Moderate-risk drinking widely practised, largely unexplored

Karen Rushton

Special to The Record

November 26 to December 2, 2018 is National Addictions Awareness Week, an event with the goal of increasing awareness about drugs and alcohol. The Community Drug Strategy Committee has received a small grant from Community Action Initiatives to encourage local dialogue on reducing harms related to moderate risk drinking, and will mark the week in the following ways:

• continue dialogue with local alcohol producers and distributors;

• School & Community Prevention Grant Program asked to focus their applications on alcohol dialogue;

• contact with local municipal governments, community service groups and health organizations; and

• Talking with the community through media and public events.

In contrast with problematic or high-risk drinking, moderate-risk drinking is widely practiced but largely unexplored. This issue is complex and often uncomfortable to talk about because drinking is normalized in our culture and there are tensions between economic influences, health impacts and people’s diverse perspectives and experiences with alcohol.

If you want to learn more, here are some options:

A self-test to see where you are at with your alcohol use: https://bit.ly/2nYmnct and then scroll down to Alcohol Reality Check.

Check out the Committee’s Facebook page (Community Drug Strategy Committee [Comox Valley]) for interesting facts about alcohol; and for links to online information.

To see Canada’s Low Risk Alcohol Drinking Guidelines, visit the Canadian Centre on Substance Use and Addiction website at www.ccdus.ca.

In the meantime, you can reduce your long-term health risks by drinking no more than:

• 10 drinks a week for women with no more than two drinks a day most days.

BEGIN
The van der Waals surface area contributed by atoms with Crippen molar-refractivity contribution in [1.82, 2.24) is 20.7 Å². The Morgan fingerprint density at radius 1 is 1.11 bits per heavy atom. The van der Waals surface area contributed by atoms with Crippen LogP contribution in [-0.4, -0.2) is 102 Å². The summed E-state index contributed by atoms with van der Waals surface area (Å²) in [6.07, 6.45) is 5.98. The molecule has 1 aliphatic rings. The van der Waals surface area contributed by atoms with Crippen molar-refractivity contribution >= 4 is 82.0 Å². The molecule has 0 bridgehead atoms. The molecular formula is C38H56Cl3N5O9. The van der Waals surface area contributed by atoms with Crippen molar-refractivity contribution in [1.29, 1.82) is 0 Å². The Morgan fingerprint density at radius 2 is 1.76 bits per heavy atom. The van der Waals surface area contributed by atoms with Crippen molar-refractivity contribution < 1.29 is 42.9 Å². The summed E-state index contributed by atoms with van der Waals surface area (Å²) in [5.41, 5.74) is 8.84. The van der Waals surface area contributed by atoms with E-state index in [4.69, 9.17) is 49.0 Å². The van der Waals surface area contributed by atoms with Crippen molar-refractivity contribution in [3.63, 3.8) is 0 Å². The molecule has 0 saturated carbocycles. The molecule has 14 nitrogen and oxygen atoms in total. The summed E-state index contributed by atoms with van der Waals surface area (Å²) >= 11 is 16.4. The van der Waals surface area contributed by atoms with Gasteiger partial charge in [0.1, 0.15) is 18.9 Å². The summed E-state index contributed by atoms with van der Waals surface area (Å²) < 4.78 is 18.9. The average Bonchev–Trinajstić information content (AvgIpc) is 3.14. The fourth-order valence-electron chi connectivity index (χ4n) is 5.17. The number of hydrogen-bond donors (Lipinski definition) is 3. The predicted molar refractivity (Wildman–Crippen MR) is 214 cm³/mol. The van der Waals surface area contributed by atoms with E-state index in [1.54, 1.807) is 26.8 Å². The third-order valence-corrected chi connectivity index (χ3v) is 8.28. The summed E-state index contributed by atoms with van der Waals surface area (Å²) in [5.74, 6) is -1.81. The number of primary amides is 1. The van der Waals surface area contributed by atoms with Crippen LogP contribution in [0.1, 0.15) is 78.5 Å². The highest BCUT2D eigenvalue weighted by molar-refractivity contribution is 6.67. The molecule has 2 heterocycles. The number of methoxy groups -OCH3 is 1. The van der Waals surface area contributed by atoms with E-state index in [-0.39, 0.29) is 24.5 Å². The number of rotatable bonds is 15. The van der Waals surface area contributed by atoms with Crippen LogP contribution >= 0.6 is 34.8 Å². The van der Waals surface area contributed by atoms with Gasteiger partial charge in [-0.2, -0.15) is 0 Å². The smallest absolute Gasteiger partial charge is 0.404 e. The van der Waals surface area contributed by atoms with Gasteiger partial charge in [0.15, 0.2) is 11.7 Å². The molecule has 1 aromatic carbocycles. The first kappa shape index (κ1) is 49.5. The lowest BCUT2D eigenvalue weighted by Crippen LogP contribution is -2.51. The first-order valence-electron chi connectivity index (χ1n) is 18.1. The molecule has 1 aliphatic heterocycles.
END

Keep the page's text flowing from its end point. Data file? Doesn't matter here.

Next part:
• 15 drinks a week for men, with no more than three drinks a day most days.

For some individuals, there is no safe amount of alcohol. By adopting low-risk drinking most people will be able to enjoy alcohol throughout their life. That enjoyment includes being mindful about food and beverages, learning to really taste and pair them. Think of what you may learn.

Here are some safe drinking tips. How many did you already know?

• Set limits for yourself & stick to them.

• Drink slowly. Have no more than 2 drinks in any 3 hours and keep in mind your weekly safe amount.

• For every drink of alcohol, have one non-alcoholic drink. (Tip, when eating at your favourite restaurant(s) ask for non-alcoholic options to pair with your meal).

• Eat before and while you are drinking.

• Always consider your age, body weight and health problems that might suggest lower limits.

• If you are pregnant, planning to be pregnant or breast feeding, the safest choice is not to have alcohol.

• If you know someone who fits this profile, be supportive by encouraging them in their efforts to be safe, and perhaps by also joining them in their decision not to have alcohol at that time.

• Plan to drink in a safe environment

• Plan non-drinking days in every week to avoid developing a habit.

Karen Rushton is the drug strategy co-ordinator, Recreational & Cultural Services, City of Courtenay

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